Even though most people use the terms “assault” and “battery” interchangeably, the reality is that assault and battery are two different criminal offenses. In Illinois, for a person to be found guilty of assault, there does not need to be proof of physical contact of a provoking or harmful nature. On the other hand, there needs to be proof of physical contact of a harmful or provoking nature for someone to be convicted of battery. In Illinois, a person can be convicted of assault based on just words. Below is more about the crime of assault in Illinois.
The Criminal Offense of Assault in Illinois
According to 720 ILCS 5/12-1, an individual commits the offense of assault when, without legal authority, they knowingly engage in conduct that puts another in reasonable apprehension of receiving a battery. According to Illinois law, an individual does not have to cause actual harm to the victim for them to be charged with assault.
Penalties for Assault in Illinois
In Illinois, the crime of assault is considered a Class C misdemeanor. If an individual is convicted of assault in Illinois, they could be put in jail for up to 30 days and asked to pay $1,500 in criminal fines. However, the court may decide to order a 24-month sentence of probation instead.
According to Illinois law, in addition to imposing criminal penalties, the court is required to order an individual guilty of assault to perform community service for at least 30 hours, as long as community service is available in the jurisdiction and is approved and funded by the county board of the county where the crime was committed.
An assault charge can turn into an aggravated assault charge in some cases. The offense of aggravated assault is codified in 720 ILCS 5/12-2. Firstly, if an individual commits an assault against a person who is on or about a public way, public property, a sports venue, a public place of accommodation, or a place of worship, they are guilty of aggravated assault.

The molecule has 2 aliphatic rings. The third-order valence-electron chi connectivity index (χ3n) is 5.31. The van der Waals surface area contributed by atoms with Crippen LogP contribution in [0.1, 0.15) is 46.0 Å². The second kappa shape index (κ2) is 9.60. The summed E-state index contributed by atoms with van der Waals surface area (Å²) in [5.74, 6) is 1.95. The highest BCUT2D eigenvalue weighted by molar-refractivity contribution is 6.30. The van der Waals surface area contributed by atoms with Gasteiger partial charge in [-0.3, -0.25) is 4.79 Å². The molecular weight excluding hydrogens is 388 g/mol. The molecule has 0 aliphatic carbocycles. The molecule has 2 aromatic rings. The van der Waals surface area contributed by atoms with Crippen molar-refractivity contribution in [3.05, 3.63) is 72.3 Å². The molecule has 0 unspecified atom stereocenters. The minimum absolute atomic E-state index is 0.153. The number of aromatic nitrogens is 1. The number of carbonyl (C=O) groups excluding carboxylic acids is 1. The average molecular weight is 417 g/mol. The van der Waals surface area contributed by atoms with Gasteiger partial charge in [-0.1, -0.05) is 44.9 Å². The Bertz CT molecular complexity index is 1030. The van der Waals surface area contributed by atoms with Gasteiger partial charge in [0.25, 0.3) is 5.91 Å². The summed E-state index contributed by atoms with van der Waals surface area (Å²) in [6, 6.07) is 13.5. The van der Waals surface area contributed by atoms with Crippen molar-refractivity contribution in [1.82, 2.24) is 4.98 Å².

Secondly, an individual commits an aggravated assault, when in committing an assault, they know the victim to be, among others, any of the following;
- An individual with a disability or aged 60 or above
- A teacher or school employee on school grounds
- A correctional officer or probation officer
- A correctional institution employee
- An employee of the state of Illinois
- A transit employee performing their official duties
Thirdly, an individual commits aggravated assault when they use a firearm, deadly weapon, or motor vehicle to complete the offense of assault. A person also commits aggravated assault when they wear a mask, hood, or robe to hide their identity or record the offense for future dissemination.
According to Illinois law, aggravated assault is a Class A misdemeanor in most cases. In other cases, the offense of aggravated assault can be a Class 4 felony or a Class 3 felony. In Illinois, a Class A misdemeanor is punishable by a jail term of up to one year. However, probation of up to 24 months is available for this type of offense. On the other hand, a Class 4 felony can attract a jail term of up to three years, and a Class 3 felony can attract a jail term of up to five years.
Contact David Freidberg for Legal Help
If you are facing assault or aggravated charges in Chicago or anywhere in Illinois, the skilled Chicago-based criminal defense lawyer, David Freidberg, may be able to help you. Call today at (312) 560-7100 to schedule an appointment, and we can begin preparing your defense immediately.